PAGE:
Earlier this week I found out that it was possible to passthrough the Integrated GPU (iGPU) for standard Intel NUC which was motivated by a question I had saw on the VMware Subreddit. I have written about iGPU passthrough for Intel NUCs before but only for the higher end models which were the Hades Canyon NUC at the time.
Neat! Just found out you can actually passthrough the iGPU of standard Intel NUC. The trick looks to be enabling passthrough using ESXi Embedded Host Client UI & then you can assign it using vSphere UI#Homelab pic.twitter.com/NwuxbXwUMj
— William Lam (@lamw) June 15, 2020
To be honest, I never thought about trying this out with a standard NUC as I figured the iGPU may not be powerful enough or warrant any interests. After sharing the news on Twitter, I came to learn from the community that not only is this desirable for various use cases but some folks have also been doing this for some time now and have shared some the benefits it brings for certain types of workloads.
Can’t take credit. It was one of our collegaues that pointet me to it. Hw transcoding went up a factor of almost x 20. So for specefic workloads the nuc is suddently a lot more capable than before.
— Robert Jensen (@rhjensen) June 15, 2020
I’ve been doing this forever, when I need to crack passwords but don’t need the full 7 gpu rig - all Supermicro and 1080ti GPUs these dayshttps://t.co/GJGRV5eu8f
— Rob VandenBrink (@rvandenbrink) June 15, 2020
seems like this would be great for ESXi + Plex hardware transcoding
— Will Beers (@willbeers) June 15, 2020
Below are the instructions I used to enable iGPU passthrough on an Intel NUC 10 (Frost Canyon) with vSphere 7.0. These instructions should also be applicable for other NUC models and earlier versions of vSphere including details around passthrough configuration persistency which I know some folks have ran into which I was able to figure out as part of this experiment.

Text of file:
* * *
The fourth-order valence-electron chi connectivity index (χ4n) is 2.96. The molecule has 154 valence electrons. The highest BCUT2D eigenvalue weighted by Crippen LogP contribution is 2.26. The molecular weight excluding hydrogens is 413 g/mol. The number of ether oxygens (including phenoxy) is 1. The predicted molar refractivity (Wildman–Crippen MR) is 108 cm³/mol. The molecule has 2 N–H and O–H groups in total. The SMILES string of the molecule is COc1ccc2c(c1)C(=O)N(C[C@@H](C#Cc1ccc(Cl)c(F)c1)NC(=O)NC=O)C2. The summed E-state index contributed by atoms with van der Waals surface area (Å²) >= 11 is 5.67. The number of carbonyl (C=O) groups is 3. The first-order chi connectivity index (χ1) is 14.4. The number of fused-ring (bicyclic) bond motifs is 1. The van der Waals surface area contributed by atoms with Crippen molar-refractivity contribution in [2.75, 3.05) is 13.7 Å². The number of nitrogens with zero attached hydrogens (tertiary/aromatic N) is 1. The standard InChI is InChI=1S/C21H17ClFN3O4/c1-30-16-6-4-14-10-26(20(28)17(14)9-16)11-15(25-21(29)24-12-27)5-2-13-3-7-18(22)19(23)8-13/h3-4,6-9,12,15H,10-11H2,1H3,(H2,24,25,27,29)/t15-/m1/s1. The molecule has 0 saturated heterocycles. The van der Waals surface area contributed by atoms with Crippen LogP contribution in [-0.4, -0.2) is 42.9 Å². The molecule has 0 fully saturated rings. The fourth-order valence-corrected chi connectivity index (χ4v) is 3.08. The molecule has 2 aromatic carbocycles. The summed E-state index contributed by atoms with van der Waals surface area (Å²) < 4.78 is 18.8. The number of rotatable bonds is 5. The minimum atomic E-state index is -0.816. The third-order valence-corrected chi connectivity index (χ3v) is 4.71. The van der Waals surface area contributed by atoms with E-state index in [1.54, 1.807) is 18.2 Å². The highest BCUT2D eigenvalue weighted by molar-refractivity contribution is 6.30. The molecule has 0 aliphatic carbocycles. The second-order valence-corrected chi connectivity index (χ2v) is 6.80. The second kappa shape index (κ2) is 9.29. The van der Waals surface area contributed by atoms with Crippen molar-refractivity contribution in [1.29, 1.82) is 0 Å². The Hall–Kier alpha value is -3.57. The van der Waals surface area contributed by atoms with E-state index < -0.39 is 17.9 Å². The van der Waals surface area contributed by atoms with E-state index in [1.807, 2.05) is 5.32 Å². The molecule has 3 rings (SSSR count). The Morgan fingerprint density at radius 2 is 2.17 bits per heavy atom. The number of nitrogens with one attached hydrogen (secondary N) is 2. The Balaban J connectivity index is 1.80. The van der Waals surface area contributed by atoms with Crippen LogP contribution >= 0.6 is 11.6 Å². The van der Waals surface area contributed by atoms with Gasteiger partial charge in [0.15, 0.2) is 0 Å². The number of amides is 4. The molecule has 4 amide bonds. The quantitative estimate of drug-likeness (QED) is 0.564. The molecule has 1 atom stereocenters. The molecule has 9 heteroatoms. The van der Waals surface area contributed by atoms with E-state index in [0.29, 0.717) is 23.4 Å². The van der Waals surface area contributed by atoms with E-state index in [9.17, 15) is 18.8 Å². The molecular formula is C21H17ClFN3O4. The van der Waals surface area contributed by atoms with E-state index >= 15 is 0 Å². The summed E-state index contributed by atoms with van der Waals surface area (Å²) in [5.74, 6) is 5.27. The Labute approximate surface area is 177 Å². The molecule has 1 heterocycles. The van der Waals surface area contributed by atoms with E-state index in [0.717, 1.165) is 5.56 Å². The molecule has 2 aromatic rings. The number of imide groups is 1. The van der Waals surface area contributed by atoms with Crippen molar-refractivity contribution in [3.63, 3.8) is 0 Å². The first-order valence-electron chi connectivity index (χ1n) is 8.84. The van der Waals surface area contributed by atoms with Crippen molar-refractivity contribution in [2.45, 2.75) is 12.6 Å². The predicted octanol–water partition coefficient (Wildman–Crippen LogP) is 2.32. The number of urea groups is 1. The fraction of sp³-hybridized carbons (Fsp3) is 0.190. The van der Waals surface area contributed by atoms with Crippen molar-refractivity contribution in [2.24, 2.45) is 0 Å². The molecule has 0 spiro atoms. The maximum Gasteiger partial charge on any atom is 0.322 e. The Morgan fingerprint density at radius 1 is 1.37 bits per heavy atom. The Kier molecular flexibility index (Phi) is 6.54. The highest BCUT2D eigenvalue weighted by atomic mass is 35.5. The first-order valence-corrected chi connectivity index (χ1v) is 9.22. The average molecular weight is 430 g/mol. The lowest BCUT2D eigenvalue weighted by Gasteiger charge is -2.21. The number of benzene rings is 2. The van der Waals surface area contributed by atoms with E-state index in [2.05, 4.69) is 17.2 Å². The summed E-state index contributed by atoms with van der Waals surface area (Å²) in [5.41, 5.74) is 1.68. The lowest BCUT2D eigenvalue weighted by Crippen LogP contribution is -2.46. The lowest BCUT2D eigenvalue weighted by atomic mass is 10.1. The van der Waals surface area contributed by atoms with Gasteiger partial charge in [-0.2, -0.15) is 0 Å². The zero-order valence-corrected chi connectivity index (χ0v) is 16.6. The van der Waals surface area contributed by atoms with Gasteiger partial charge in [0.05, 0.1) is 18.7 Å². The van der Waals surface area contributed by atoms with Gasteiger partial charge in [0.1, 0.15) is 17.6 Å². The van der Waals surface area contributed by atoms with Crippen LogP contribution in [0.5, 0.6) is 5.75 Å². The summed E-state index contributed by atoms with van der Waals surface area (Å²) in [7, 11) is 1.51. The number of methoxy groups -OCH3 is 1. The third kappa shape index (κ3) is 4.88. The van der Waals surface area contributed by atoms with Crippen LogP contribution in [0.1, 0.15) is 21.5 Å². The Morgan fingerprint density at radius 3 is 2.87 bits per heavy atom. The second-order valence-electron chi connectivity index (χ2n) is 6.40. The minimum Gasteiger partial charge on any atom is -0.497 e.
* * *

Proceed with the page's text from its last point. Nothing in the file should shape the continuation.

Step 1 - Enable passthrough of the iGPU. When I had initially attempted this using the vSphere UI within vCenter Server, I was not able to toggle it. I had to login to the ESXi Embedded Host Client.
After it was enabled, I then logged into vCenter Server to enable the iGPU for passthrough as the changes were not picked up. If you are using vSphere 7, you can now take advantage of the new "Hardware Label" feature which is available of the new Assignable Hardware capability.
Step 3 - Create a new VM, I used Windows 10 64-bit for my OS. Ensure that the VM is configured with vSphere 7 Compatibility (aka vHW 17) which is required to use the new Dynamic Direct Path I/O feature. If you are using an older version of vSphere or earlier VM Compatibility, the legacy Direct Path I/O should still work.
In addition, I also added hypervisor.cpuid.v0=FALSE to the VM Advanced Setting, I noticed this is generally recommended when using NVIDIA GPUs and I was not 100% sure whether this is needed or not in this case, but it did not look to hurt to add it.
After Windows was setup, I noticed that it detected the iGPU and automatically installed the drivers along with the Intels Graphics Center tool which was pretty useful.
One issue that I had noticed while looking into iGPU passthrough was that the ESXi passthrough configuration would not persist upon a reboot and folks have simply been dealing with it over the years by manually toggling passthrough. I too ran into this behavior and it certainly was not ideal and I wanted to dig deeper and at least file a bug internally.
After a bit of debugging with one of the Engineers, we found the real root cause and interestingly, it had nothing to do with persistency of the configuration which was being saved properly. The issue is that by default the VMKernel will automatically claim the VGA driver and this becomes an issue as the passthrough configuration is processed much later in the boot process causing the behavior that has been observed.
The good news is that there is an easy workaround that allows us to tell the VMKernel to not claim the VGA driver which is passed as an ESXi kernel setting. I do want to mention one side affect is that you will no longer be able to access the DCUI interface if you are using a monitor to connect to your NUC. Once the VMKernel is starting, you will see a screen like the following as the VGA driver is no longer being claimed.
esxcli system settings kernel set -s vga -v FALSE
You can always re-enable this as long as you have access to ESXi host. At this point, you do not have to reboot the ESXi host but the next time it goes through a reboot the iGPU passthrough settings will now persist.
Lastly, I do want to mention that it is still possible to access the DCUI by using SSH, which may not be a very well known capability. Simply SSH to your ESXi host and run the following two commands which will launch DCUI and is fully functional:
Skull Canyon NUC tested and approved! After the iGPU is assigned to a VM via vSphere UI it seems reboot capable
— Thomas D. (@Oeppelman) June 16, 2020
— vdoppler (@vdoppler) June 15, 2020